17 April 2009

Ten Mile River

by Paul Griffin

The Text Publishing Company. Young Adult. Paperback rrp $19.95

Here is a novel for teenagers who like to live on the edge, like a bit of rap and enjoy American culture. Griffin takes the reader deep into the dark and seedy side of Manhattan. You may have to re-read sentences and add a bit of “beat” to understand what is being said but the language makes it more real and in-your-face confronting.

Ten Mile River is the story of two teenage boys, Ray and José who have escaped foster care and juvenile detention centres for most of their young lives. They call each other “brothers”. Ray is a large shy boy and is smart. He likes to read. José is the street-smart boy who looks out for Ray and calls the shots. Ray would do whatever José says.

José and Ray spend their days hanging on the streets of Manhatten. They live in an abandoned building deep within Manhatten’s Ten Mile River Park. Their home is furnished from debris from the streets plus items they have stolen including a large screen television and games. At night they do ‘go to work’, doing jobs such as breaking car windows for a windshield repairer, or stealing cars for a mechanic. Life is good.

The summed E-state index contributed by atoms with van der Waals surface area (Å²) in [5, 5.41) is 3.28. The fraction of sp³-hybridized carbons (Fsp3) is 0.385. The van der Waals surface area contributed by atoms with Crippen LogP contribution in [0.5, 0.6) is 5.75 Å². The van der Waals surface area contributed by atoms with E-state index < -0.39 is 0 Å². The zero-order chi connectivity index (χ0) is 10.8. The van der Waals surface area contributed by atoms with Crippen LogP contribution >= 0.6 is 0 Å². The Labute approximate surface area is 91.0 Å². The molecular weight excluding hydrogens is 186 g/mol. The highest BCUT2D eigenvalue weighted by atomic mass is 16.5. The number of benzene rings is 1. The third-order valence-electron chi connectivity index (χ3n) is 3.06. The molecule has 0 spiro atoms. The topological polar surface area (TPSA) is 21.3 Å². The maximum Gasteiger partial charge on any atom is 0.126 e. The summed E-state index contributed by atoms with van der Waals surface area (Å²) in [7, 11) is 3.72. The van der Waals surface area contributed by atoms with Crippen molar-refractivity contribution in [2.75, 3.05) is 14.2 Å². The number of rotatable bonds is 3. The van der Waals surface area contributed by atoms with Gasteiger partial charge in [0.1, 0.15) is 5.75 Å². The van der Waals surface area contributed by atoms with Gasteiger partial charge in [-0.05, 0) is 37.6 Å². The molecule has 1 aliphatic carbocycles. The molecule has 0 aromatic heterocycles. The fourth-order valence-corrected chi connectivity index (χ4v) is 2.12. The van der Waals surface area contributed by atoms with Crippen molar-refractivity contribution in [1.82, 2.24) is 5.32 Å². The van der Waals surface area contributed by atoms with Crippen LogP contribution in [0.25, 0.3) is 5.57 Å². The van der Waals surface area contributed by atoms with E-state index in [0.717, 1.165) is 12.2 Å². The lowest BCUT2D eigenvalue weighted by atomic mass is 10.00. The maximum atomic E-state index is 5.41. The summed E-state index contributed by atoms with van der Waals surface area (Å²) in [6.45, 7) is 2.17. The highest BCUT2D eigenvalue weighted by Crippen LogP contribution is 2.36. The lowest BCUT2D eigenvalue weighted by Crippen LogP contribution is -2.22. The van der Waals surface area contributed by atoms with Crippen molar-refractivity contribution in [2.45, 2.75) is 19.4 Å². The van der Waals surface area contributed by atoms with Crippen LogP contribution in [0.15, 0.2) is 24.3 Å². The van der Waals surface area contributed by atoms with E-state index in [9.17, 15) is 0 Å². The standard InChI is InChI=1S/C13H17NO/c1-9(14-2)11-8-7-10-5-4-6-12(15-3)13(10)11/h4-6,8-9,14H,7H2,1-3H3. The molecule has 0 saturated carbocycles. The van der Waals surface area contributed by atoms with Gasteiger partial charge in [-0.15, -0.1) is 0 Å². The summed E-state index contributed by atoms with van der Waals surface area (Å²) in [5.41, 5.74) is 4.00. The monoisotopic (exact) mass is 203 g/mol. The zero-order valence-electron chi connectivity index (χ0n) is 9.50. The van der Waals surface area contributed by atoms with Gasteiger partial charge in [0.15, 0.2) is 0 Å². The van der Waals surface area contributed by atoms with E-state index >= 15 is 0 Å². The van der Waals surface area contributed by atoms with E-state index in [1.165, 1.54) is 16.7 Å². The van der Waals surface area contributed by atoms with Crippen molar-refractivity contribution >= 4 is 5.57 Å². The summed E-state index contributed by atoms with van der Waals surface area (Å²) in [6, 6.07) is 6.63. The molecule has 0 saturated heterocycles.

But then the boys meet Trini. Ray falls for her immediately but knows that José will win her. José always gets the girls. This time it is different for both Ray and José. Trini is the perfect girl in Ray’s eyes. He worships her shyly as a friend but José also feels she is very special and starts to treat her the way a girl should be treated. Trini could be the turning point for both boys.

Ten Mile River is a thought provoking read about children on the street, whether it is the US or even here in Australia. This is a good story, complete in itself, but I would like to know that there is another story coming out to finish where Griffin has left off!

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